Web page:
Many of us have had fun with hooking up a clock to a potato so that the chemical reactions inside can act as a battery, powering the clock. Well, Intel came up with its own version of the potato battery experiment during a keynote speech last week at the IDF conference in San Francisco.
Part of the keynote speech, which took place on day three of the event, focused on how a glass of wine could actually power a PC accelerometer. The experiment showed a typical laptop, with the right side of the screen showing a digital flower. The left side was blank at first; that's because the accelerometer that was attached to the laptop didn't have any power.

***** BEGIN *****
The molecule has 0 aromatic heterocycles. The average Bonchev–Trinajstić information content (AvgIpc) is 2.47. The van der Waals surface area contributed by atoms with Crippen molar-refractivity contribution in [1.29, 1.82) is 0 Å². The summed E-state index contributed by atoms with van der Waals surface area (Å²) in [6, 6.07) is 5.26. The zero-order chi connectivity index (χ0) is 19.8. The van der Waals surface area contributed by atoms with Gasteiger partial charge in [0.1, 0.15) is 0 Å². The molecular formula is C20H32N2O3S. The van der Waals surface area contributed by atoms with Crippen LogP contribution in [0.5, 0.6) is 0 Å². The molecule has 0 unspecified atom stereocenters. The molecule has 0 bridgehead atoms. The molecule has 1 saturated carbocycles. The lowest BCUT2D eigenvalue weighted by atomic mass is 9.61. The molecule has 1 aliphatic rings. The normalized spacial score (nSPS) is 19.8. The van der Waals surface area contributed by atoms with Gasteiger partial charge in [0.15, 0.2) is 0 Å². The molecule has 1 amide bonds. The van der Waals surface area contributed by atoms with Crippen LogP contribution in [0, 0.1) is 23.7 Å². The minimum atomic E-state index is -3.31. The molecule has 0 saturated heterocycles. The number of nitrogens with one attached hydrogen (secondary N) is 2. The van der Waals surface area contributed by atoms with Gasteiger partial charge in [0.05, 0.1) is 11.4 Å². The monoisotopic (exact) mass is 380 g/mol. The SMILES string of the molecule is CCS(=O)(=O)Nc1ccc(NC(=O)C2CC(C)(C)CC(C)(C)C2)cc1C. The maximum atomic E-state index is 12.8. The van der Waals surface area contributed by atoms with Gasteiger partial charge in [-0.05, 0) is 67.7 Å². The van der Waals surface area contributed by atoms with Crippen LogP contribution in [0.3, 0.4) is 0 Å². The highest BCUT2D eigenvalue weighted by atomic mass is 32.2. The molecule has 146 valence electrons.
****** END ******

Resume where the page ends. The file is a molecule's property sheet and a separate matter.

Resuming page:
That issue was solved when some cheap red wine (we are told that the wine cost "dollars" to buy) was poured into a glass that was connected by zinc and copper wire to the accelerometer. As the glass filled up with the wine, the computing device started to receive energy and allowed the accelerometer development board to "move" the virtual flower on screen just by moving the board around in the real world.
So what does this interesting experiment prove? Intel says it would like to develop computing products that in the future can be powered by microwatts instead of watts. A future notebook could take its energy from the ambient light inside a room or even the heat coming off a person's hand as he or she touches the PC. We are likely years away from that happening, but it's certainly an exciting prospect for the future.
Source: Intel | Image via Intel